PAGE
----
On January 4th, nine Charlie class submarines (4 from the Northern Fleet and 5 from the Pacific Fleet) along with the newly come Victor class attack submarines, breakout from their bases in the Kola peninsula, covered by an air raid conducted by the remaining Backfire bombers of the Northern Fleet on the NATO carriers. While the Victors are used to attack any NATO submarines en route the Charlies are instructed to sail as silently as possible. The distracted NATO defenses can detect and sink only one of the Charlie class submarines as they are forced to engage the more capable Victors. By the time all four Victors have been destroyed (at a cost of two NATO submarines), all the other Charlies are able to escape in a north-west direction.

For some days nothing happened as the Soviet submarines travel around Greenland using the now thick icecap to hide under, but on January the 18th, a convoy is attacked with a salvo of 8 SS-N-9 missiles launched by a submarine at a 100 km range. It’s a new kind of threat and ASW units are not able to react promptly. Two of the targeted merchants are completely destroyed. When the Vikings (from Keflavik AFB) begin to seek the attacker, the Soviet boat has had enough time to escape and hide.

On January 20th, an analogous attack occurs off the Azores, when another Charlie submarine launches its 8 missiles at long range this time sinking one merchant ship and damaging another. There is simply not enough time to prevent the attack or intercept the Soviet boat with land based aircrafts and the escorting frigates (with their ASW armed helicopters) are simply too far and too slow to intervene. After the January 20th raid, NATO baptized the new intruders in the Atlantic as “the Soviet Raiders”.

Panic begin to spread in the Second Fleet command in Norfolk, when a third raid occurs on January 24th: this attack takes place at close range with three merchant ships and one frigate are sunk by another submarine, the greater success because of the more accurate targetting a close range attack allows but this also enables NATO ASW to sink the attacking submarine. Thus the decision to deploy in the Atlantic the two oldest carriers: USS Coral Sea and USS Midway, armed with S-2 Tracker ASW aircrafts, are deployed as escorting ships. This move proves successful: providing a constant air cover, the old Trackers sink a Charlie class submarine off Bermuda, just after the launch of its first missile. More: the SIGINT learns very quickly to intercept the communications between the Charlie submarines and the satellite control centers in the Kola Peninsula, which were giving to commanders at sea all the necessary targeting data. Nuclear attack submarines are thus introduced as rapid intervention force: a Permit class submarine detects and destroys another Charlie off the Canary islands, immediately after a coded message is intercepted.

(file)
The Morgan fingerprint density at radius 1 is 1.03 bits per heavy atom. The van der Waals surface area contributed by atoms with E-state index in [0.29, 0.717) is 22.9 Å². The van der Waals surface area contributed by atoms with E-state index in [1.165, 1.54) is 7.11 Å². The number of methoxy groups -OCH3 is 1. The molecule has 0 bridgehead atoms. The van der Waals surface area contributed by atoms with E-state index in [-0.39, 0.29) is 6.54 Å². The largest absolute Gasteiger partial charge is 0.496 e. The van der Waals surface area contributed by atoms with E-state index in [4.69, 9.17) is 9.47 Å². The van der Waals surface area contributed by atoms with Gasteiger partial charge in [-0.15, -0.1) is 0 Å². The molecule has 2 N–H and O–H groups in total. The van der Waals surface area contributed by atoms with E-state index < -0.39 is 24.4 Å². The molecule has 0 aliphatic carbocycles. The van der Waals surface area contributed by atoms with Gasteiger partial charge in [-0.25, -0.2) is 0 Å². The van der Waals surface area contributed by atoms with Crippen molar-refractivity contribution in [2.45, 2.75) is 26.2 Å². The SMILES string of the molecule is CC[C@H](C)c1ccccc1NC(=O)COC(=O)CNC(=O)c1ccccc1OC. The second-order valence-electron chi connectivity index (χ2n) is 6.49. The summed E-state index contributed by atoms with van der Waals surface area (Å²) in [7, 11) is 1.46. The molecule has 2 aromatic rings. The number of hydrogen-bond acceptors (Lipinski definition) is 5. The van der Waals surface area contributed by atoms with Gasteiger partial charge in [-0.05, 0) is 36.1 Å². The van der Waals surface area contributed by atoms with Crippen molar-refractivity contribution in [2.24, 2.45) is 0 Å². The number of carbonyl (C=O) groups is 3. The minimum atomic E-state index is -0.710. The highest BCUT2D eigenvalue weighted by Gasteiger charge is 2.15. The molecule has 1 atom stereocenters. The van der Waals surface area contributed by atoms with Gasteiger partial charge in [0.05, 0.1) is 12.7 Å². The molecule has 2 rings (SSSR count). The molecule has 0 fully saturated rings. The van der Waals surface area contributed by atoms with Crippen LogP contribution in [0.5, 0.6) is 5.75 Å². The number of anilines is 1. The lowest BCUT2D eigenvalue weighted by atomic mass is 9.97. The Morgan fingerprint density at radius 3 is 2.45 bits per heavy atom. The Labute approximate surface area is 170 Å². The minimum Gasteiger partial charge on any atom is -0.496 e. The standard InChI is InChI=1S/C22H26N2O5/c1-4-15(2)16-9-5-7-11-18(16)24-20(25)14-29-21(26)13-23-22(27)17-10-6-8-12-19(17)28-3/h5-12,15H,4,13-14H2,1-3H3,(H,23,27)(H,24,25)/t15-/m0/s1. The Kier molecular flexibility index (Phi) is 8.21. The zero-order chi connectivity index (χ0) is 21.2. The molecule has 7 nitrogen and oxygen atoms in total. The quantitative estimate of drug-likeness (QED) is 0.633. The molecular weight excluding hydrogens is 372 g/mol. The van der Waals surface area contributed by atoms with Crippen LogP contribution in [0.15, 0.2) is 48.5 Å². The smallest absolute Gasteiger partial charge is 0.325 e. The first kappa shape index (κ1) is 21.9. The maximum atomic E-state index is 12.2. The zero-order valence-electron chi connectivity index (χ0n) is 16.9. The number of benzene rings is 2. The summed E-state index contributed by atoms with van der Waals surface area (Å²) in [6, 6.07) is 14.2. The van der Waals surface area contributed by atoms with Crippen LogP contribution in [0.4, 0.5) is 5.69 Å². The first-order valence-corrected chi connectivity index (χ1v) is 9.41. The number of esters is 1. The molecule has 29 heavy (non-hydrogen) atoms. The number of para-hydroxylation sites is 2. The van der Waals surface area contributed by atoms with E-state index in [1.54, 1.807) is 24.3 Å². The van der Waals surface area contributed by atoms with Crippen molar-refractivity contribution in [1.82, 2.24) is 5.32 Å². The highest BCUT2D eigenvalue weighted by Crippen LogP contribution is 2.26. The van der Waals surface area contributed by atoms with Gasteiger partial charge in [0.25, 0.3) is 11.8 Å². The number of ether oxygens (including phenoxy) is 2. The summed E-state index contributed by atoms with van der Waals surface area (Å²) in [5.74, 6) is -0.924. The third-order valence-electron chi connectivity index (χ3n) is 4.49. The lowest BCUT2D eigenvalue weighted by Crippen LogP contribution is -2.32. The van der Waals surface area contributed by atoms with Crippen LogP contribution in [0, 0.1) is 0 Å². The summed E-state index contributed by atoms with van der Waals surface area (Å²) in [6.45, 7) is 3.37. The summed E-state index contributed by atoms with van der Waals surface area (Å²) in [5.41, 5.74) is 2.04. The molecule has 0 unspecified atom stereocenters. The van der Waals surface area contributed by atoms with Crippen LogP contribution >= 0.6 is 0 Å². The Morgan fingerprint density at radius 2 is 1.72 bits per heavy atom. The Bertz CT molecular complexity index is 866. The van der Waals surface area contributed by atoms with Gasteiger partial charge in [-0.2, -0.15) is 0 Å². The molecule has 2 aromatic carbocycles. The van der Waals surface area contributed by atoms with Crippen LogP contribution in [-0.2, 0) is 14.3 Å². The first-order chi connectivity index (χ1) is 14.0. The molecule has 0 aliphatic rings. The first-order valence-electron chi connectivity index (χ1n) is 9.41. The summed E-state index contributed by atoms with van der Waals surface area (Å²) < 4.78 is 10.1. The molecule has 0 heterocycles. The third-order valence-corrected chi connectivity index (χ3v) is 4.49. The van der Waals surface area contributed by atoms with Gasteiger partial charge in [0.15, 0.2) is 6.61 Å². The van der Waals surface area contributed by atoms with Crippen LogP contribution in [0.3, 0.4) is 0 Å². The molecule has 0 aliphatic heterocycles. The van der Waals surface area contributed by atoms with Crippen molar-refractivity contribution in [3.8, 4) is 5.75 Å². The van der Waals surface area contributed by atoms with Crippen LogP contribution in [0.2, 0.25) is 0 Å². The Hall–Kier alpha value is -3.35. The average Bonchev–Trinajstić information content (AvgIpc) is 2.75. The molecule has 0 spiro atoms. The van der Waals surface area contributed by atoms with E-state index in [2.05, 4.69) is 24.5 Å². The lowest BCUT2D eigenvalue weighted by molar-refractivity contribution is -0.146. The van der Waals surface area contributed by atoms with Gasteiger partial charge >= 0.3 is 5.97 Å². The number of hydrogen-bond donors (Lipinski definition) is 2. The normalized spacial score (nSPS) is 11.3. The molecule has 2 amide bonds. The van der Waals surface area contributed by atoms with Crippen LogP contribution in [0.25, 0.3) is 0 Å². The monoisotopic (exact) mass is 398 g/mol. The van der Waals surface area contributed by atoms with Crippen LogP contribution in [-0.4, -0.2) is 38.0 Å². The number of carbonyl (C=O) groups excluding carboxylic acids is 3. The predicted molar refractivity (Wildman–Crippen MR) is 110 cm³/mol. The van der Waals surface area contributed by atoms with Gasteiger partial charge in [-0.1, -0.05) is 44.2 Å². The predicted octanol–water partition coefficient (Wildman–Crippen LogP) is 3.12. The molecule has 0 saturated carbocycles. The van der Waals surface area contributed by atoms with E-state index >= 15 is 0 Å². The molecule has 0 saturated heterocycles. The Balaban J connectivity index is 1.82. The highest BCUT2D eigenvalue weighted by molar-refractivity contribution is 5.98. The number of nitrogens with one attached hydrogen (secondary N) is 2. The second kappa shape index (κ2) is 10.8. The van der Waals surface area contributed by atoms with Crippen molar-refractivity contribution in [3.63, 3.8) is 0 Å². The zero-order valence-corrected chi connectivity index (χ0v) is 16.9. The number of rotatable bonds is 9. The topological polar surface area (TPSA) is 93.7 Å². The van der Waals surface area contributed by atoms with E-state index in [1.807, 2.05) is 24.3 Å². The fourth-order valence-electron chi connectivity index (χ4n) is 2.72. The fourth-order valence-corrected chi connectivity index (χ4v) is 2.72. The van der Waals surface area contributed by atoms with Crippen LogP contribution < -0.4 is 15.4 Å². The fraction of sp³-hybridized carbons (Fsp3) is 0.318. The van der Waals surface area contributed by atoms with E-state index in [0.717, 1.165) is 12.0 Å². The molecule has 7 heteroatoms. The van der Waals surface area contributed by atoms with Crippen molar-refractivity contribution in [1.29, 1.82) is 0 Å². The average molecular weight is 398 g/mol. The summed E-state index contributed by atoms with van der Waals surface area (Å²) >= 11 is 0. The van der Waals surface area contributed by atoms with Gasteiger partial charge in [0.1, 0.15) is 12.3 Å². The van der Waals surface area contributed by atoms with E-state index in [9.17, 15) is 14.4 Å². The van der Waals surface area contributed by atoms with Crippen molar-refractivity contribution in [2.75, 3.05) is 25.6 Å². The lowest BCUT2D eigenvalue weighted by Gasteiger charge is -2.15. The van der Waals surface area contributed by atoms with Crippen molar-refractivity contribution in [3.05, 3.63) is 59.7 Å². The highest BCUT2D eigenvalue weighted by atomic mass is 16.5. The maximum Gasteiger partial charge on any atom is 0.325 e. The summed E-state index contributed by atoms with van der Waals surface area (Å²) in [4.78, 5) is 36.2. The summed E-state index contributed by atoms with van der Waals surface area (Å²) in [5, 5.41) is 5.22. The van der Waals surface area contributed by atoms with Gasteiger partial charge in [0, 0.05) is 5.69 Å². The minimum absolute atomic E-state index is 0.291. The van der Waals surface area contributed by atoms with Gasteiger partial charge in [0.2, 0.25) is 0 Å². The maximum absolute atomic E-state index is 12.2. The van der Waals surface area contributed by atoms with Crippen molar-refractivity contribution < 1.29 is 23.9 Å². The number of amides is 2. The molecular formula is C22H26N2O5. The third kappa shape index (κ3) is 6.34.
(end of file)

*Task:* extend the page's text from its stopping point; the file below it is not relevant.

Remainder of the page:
By the end of the month, five Soviet raiders are still alive, armed and dangerous.
On the assumption that the route west of Greenland is navigable by submerged submarines.

I've changed the dates to give the extra time the longer voyage would require.

Taking into account previous losses and submarines not available due to refit etc I think this update pretty much uses up the last available Soviet front line nuclear subs - only some older obsolete classes plus some diesel classes remain.

Last edited by Scientist Shan; July 2nd, 2013 at 08:07 AM..
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  #18  
Old August 6th, 2013, 01:06 AM
AMBOMB AMBOMB is offline
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Extremely unlikely the Russians would've sunk the Ohio, too quiet.
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  #19  
Old August 6th, 2013, 01:59 AM
Dayton Kitchens Dayton Kitchens is offline
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Originally Posted by AMBOMB View Post
Extremely unlikely the Russians would've sunk the Ohio, too quiet.
The Russians probably couldn't have detected the Ohio tied up to the pier.
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  #20  
Old August 6th, 2013, 04:26 AM
Timmy811 Timmy811 is offline
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Lets not refight something from the first five pages.

EDIT: Anyways, will the Soviets target the Chinese army in Korea? If they did, a miss could hit American units. If those Chinese forces do get hit than perhaps the surviving Chinese may think the Americans are responsible and open fire on them.